Play and Brain Development

How learning and having fun are meant to happen together

Our evolution, similar to the rest of the animal kingdom, has allowed little leeway into purposeless activities. During play our brains are active in dynamic learning processes where development of our social brain is linked to the related flow state that frequently accompanies it.

Animals that play a lot quickly learn how to navigate their world and adapt to it. In short they are smarter.

-Dr. Stuart Brown, 2009

*More on flow states and peak performance:

PLAY activity is actually helping sculpt the brain

During play we can:

  • experience safety, otherwise we wouldn’t play
  • imagine and experience situations we have never encountered before and learn form them
  • create possibilities that have never existed
  • make new cognitive connections…that find their way into everyday life
  • learn lessons and skills without being at risk
  • Any others you can think of?… like different ways of interacting

How do we bring lessons from play to life?

Gerald Edelman: Nobel laureate and technical researcher

  • Created a theory about how new information is functionally integrated into the brain
  • Edelman describes how our perceptual experiences are coded within the brain in scattered maps, each of which is a complex network of interconnected neurons
  • The vitality of these maps depends on the active and incessant orchestration of countless details; it is likely that peak performance of this orchestration happens during play.

“Play’s process of capturing a pretend narrative and combining it with the reality of one’s experience in a playful setting is, at least in childhood, how we develop our major personal understanding of how the world works. We do so initially by imagining possibilities–stimulating what might be, and then testing this against what actually is.”(Brown, 2009)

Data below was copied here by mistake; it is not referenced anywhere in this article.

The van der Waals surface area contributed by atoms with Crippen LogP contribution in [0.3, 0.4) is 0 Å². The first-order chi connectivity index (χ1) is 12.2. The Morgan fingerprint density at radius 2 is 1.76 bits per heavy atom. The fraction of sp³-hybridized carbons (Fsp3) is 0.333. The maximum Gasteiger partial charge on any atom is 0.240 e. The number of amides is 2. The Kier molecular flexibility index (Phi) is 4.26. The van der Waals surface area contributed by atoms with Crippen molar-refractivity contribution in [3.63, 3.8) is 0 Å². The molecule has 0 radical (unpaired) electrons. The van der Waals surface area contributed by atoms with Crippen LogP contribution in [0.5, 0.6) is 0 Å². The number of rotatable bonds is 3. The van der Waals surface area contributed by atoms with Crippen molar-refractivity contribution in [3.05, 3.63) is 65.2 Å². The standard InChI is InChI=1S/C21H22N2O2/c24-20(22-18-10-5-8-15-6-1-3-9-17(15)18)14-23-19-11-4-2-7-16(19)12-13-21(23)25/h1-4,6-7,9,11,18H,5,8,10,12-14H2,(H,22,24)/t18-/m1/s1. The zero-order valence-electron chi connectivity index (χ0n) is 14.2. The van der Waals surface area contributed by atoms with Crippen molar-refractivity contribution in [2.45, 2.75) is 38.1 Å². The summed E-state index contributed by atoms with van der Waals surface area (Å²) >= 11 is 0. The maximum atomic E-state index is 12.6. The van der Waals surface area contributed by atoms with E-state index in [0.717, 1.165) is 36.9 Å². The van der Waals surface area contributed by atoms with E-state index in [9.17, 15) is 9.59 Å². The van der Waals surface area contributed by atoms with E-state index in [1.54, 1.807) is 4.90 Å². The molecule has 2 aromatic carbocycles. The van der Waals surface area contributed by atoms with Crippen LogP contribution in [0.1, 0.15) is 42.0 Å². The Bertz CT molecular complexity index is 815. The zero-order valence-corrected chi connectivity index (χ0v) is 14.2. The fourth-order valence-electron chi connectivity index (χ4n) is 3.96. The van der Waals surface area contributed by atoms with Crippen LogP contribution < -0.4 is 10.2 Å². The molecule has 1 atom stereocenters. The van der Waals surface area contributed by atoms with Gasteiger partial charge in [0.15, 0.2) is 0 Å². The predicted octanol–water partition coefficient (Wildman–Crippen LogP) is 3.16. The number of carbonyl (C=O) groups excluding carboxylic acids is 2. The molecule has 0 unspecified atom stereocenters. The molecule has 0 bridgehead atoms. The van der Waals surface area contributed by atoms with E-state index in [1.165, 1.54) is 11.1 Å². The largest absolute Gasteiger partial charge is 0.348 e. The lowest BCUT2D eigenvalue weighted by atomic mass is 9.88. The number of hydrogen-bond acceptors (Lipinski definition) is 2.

Marian Diamond: Landmark research done in the 1960s at UC-Berkeley

  • Her research with colleagues showed that not only rats raised in an “enriched” environment become smarter, but their brains become larger and more complex, with a thicker and more developed cortex.
  • Secret to greater development in the rats’ brain was variety of toys and exposure to socialization…

“Like sleep, play is also an essential long-term organizer of brain development and adaptability…Play seems to be a driving force helping to sculpt how the brain continues to grow and develop.”(Brown, 2009)

Patterns of Play:

  • Attunement Play
  • Body Play and Movement
  • Object Play
  • Social Play
  • Imaginative Pretend Play
  • Storytelling-Narrative Play
  • Transformative-Integrative and Creative Play

Other Major Studies:

Neuroscientist Sergio Pellis of the University of Lethbridge in Canada and Biologist John Nelson of Monash University in Melbourne, Australia report strong positive link between brain size and playfulness for mammals in general.

  • They measured brain size and tabulated play behavior in 15 species ranging from dogs to dolphins
  • Making allowances for differing body sizes they found species with larger brains played more than species with smaller brains

Researcher Jaak Panksepp

  • Shown that active play selectively stimulates brain-derived neurotrophic factors (which stimulates nerve growth) in the amygdala (where emotions are processed) and the dorsolateral prefrontal cortex (where executive decisions are processed)

John Byers, an animal play scholar interested in the evolution of play

  • Detailed analysis of brain size correlated with degree of playfulness finding on an evolutionary scale that the amount of play is correlated with the development of the brain’s frontal cortex.
  • Byers speculates that during play the brain is making sense of its self through stimulation and testing.


Brown, Stuart L., and Christopher C. Vaughan. Play: How It Shapes the Brain, Opens the Imagination, and Invigorates the Soul. New York: Avery, 2009. Print.

“Institute for Play The Patterns of Play.” Institute for Play The Patterns of Play. The National Institute For Play, 2009. Web. 28 Apr. 2013.

For further research references: